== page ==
Costimulatory pathways play a key role in immunity, providing the second signal required for a full activation of adaptive immune response. Different costimulatory families (CD28, TNF-related, adhesion and TIM molecules), characterized by structural and functional analogies, have been described. Costimulatory molecules modulate T cell activation, B cell function, Ig production, cytokine release and many other processes, including atherosclerosis. Patients suffering from renal diseases present significant alterations of the costimulatory pathways, which might make them particularly liable to infections. These alterations are further pronounced in patients undergoing kidney transplantation. In these patients, different costimulatory patterns have been related to distinct clinical features. The importance that costimulation has gained during the last years has led to development of several pharmacological approaches to modulate this critical step in the immune activation. Different drugs, mainly monoclonal antibodies targeting various costimulatory molecules (i.e. anti-CD80, CTLA-4 fusion proteins, anti-CD154, anti-CD40, etc.) were designed and tested in both experimental and clinical studies. The results of these studies highlighted some criticisms, but also some promising findings and now costimulatory blockade is considered a suitable strategy, with belatacept (a CTLA-4 fusion protein) being approved as the first costimulatory blocker for use in renal transplantation. In this review, we summarize the current knowledge on costimulatory pathways in the setting of kidney transplantation. We describe the principal costimulatory molecule families, their role and clinical significance in patients undergoing renal transplantation and the new therapeutic approaches that have been developed to modulate the costimulatory pathways.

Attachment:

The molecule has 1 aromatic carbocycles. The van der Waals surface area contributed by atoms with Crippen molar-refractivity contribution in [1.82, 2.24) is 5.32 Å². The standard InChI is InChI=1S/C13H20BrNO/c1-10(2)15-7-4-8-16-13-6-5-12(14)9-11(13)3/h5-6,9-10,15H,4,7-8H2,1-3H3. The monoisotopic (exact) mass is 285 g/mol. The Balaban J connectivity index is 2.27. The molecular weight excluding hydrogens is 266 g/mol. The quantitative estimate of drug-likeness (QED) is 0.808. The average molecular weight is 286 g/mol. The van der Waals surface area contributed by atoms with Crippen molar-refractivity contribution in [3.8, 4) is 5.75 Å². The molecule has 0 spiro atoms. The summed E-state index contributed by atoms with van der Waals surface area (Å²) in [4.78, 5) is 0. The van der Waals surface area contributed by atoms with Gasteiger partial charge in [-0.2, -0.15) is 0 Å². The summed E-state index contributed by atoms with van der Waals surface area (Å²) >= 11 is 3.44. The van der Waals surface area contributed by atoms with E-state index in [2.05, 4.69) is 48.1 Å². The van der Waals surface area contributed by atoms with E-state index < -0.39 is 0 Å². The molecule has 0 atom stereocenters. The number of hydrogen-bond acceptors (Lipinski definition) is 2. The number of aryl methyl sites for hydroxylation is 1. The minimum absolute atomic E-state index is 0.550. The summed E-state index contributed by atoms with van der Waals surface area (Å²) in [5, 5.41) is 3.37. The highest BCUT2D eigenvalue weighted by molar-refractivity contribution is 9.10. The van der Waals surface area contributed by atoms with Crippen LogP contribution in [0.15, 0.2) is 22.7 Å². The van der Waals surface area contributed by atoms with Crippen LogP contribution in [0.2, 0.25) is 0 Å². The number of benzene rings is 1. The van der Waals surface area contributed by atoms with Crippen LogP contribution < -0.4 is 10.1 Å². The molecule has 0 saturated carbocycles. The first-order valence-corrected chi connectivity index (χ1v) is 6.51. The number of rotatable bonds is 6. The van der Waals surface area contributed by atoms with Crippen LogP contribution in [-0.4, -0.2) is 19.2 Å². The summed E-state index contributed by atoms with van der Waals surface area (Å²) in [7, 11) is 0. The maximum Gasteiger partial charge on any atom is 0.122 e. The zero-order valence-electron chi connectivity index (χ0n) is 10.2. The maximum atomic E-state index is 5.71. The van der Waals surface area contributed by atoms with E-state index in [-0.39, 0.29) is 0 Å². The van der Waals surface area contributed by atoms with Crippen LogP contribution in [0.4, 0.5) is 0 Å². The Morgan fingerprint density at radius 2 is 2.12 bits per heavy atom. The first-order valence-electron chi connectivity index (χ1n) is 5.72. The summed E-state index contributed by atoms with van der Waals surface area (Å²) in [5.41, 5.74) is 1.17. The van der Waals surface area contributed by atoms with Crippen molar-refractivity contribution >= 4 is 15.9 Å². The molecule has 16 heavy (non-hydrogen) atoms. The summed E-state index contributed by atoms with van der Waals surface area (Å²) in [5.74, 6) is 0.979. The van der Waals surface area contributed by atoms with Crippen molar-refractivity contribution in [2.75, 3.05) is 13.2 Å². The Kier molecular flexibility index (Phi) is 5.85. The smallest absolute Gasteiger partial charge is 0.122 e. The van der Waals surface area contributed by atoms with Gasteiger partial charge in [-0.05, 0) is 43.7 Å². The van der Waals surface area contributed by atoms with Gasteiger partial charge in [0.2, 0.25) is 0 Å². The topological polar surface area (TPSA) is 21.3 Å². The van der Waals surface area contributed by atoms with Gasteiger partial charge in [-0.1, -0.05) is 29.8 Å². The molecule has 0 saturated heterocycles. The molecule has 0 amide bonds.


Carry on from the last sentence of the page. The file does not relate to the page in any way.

Costimulatory Pathways in Kidney Transplantation: Pathogenetic Role, Clinical Significance and New Therapeutic Opportunities.

RAMPINO, TERESA;LIBETTA, CARMELO;GREGORINI, MARILENA;DAL CANTON, ANTONIO
2014-01-01

Abstract

Costimulatory pathways play a key role in immunity, providing the second signal required for a full activation of adaptive immune response. Different costimulatory families (CD28, TNF-related, adhesion and TIM molecules), characterized by structural and functional analogies, have been described. Costimulatory molecules modulate T cell activation, B cell function, Ig production, cytokine release and many other processes, including atherosclerosis. Patients suffering from renal diseases present significant alterations of the costimulatory pathways, which might make them particularly liable to infections. These alterations are further pronounced in patients undergoing kidney transplantation. In these patients, different costimulatory patterns have been related to distinct clinical features. The importance that costimulation has gained during the last years has led to development of several pharmacological approaches to modulate this critical step in the immune activation. Different drugs, mainly monoclonal antibodies targeting various costimulatory molecules (i.e. anti-CD80, CTLA-4 fusion proteins, anti-CD154, anti-CD40, etc.) were designed and tested in both experimental and clinical studies. The results of these studies highlighted some criticisms, but also some promising findings and now costimulatory blockade is considered a suitable strategy, with belatacept (a CTLA-4 fusion protein) being approved as the first costimulatory blocker for use in renal transplantation. In this review, we summarize the current knowledge on costimulatory pathways in the setting of kidney transplantation. We describe the principal costimulatory molecule families, their role and clinical significance in patients undergoing renal transplantation and the new therapeutic approaches that have been developed to modulate the costimulatory pathways.
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Utilizza questo identificativo per citare o creare un link a questo documento: https://hdl.handle.net/11571/760263
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